The Suzuki Triangle has three key participants: the teacher, the parent, and the student. The relationships among these participants must be cultivated and nurtured from the beginning of the musical journey. The relationship between me and my student develops organically over time; together we push and pull until we find our own way of relating to one another. There are sparks of playful creativity, happy accomplishment, and joyful playing between student and teacher. Learning to make music can be so much fun when student and teacher ‘click.’
From my perspective as a teacher, the parent is an essential partner in making each lesson successful. A parent’s work with the student throughout the week is a determining factor in the success of the next lesson. The parent is my ally and vice versa. If I do my job, I am able to translate the playful stories, practice cues and tips into tools that the parent can take home and integrate in to the practice routine for the other six days when I am not there. I consider the lesson even more successful when the parent and student are able to tell me how the ideas worked over the week and how they adapted to work for their home practice. I endeavour to raise both skillful students and skillful parents.
As a teacher, I am also well aware that practicing at home can be a challenge. The Suzuki Method puts a great responsibility on parents to be “at home teachers” for their children. Teachers know this job is not always easy. What do you do when your child refuses to practice? How do you get them to practice properly with the posture, bow hold, and intonation points that the teacher will evaluate at the next lesson? How do you handle your own frustration when the suggestion of practice precipitates a child’s meltdown on or off the instrument? What is the appropriate balance between work and play for your child’s music education, so they develop a love for music? And how on earth are you going to fit in practice every day with your already packed schedule and a tired child?
Fortunately, Ottawa Suzuki Strings has a wonderful community for support. Parents can talk to other parents about solutions to common challenges (everyone has been there!). Parents also have access to faculty members who have new ideas and innovative solutions (many of which have been passed along by past students and parents and other teachers).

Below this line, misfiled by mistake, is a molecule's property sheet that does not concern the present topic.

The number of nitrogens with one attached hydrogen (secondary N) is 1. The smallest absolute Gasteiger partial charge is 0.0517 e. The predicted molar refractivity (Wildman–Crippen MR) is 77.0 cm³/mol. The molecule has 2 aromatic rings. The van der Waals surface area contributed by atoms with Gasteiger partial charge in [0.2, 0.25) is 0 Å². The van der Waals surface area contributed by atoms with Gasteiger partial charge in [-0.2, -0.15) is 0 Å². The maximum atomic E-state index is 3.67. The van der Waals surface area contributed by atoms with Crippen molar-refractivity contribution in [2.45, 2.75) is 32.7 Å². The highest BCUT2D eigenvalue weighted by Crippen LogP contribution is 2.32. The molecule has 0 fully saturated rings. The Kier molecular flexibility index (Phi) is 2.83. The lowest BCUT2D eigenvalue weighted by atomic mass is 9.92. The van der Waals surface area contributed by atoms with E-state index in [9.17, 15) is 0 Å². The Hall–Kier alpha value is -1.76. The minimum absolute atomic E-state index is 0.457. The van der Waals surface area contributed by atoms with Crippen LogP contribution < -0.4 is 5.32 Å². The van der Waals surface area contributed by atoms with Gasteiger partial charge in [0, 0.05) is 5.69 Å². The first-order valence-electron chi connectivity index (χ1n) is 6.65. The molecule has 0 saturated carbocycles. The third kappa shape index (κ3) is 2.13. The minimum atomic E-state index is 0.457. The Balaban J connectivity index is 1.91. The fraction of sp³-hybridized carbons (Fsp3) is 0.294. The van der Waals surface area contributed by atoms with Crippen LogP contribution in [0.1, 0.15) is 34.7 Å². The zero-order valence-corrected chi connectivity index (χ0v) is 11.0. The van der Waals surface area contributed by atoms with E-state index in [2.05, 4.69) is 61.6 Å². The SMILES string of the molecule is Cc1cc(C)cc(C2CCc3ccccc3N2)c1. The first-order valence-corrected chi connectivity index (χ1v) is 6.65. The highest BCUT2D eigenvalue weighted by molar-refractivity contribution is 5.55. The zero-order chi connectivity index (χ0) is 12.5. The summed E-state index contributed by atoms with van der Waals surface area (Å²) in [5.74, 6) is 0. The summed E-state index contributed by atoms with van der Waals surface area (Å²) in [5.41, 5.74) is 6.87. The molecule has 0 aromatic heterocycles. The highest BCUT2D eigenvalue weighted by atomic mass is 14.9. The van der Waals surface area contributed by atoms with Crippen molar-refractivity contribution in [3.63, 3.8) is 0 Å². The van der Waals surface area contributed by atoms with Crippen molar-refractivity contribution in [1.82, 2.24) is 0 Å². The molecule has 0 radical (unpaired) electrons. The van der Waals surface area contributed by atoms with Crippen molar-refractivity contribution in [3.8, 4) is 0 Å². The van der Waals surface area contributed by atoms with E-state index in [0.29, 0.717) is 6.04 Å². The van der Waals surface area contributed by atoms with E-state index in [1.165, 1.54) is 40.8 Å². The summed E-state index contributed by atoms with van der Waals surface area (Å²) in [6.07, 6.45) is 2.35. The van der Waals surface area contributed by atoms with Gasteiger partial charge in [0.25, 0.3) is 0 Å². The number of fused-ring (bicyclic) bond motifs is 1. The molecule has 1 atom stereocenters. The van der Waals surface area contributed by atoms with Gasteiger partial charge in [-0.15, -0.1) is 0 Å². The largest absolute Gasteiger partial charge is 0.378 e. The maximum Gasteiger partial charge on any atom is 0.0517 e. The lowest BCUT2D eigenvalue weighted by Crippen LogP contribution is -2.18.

For those parents who want to tap into an even broader community of support, the Suzuki Association of the Americas has a launched a fabulous program called, “Parents as Partners.” You can talk with your studio teacher about possibly doing this as a group, or register on your own. You do not have to be an SAA member to access this program. https://suzukiassociation.org/ parents-as-partners/ registration/
The Suzuki Association of the Americas (SAA) has a lot of interesting free information on their website: https://suzukiassociation.org/
The Importance of Musical Memorization and Setting Priorities for Long-Term Learning
As most of you already know, memorizing music is fundamental to the Suzuki philosophy. Suzuki students are expected to recall a larger and larger amount of musical information as they grow older and gain experience through the process of reviewing older pieces while learning new pieces. It may seem like common sense at first, but when I was first introduced to the Suzuki method five years ago I had never made the conscious connection between the importance of reviewing music and learning new pieces simultaneously as a pedagogical practice, it was just something I did naturally. I cannot stress enough the importance of this duality. I will explain how this continues to be an important daily routine for me after over twenty years of playing guitar.